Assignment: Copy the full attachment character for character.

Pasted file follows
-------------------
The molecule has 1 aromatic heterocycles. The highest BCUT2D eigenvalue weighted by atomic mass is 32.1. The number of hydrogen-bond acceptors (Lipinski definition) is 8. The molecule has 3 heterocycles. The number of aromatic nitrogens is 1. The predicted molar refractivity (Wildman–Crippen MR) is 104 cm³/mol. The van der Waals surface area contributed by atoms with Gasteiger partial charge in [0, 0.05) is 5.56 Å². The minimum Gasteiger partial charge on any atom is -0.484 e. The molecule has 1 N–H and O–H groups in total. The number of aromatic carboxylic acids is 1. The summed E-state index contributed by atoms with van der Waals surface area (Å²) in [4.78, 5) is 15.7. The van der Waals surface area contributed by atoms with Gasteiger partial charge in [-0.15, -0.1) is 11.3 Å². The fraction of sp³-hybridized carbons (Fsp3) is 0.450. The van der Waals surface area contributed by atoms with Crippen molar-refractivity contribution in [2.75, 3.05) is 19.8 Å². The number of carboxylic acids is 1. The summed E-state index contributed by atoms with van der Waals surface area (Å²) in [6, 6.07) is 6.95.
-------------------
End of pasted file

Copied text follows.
The molecule has 1 aromatic heterocycles. The highest BCUT2D eigenvalue weighted by atomic mass is 32.1. The number of hydrogen-bond acceptors (Lipinski definition) is 8. The molecule has 3 heterocycles. The number of aromatic nitrogens is 1. The predicted molar refractivity (Wildman–Crippen MR) is 104 cm³/mol. The van der Waals surface area contributed by atoms with Gasteiger partial charge in [0, 0.05) is 5.56 Å². The minimum Gasteiger partial charge on any atom is -0.484 e. The molecule has 1 N–H and O–H groups in total. The number of aromatic carboxylic acids is 1. The summed E-state index contributed by atoms with van der Waals surface area (Å²) in [4.78, 5) is 15.7. The van der Waals surface area contributed by atoms with Gasteiger partial charge in [-0.15, -0.1) is 11.3 Å². The fraction of sp³-hybridized carbons (Fsp3) is 0.450. The van der Waals surface area contributed by atoms with Crippen molar-refractivity contribution in [2.75, 3.05) is 19.8 Å². The number of carboxylic acids is 1. The summed E-state index contributed by atoms with van der Waals surface area (Å²) in [6, 6.07) is 6.95.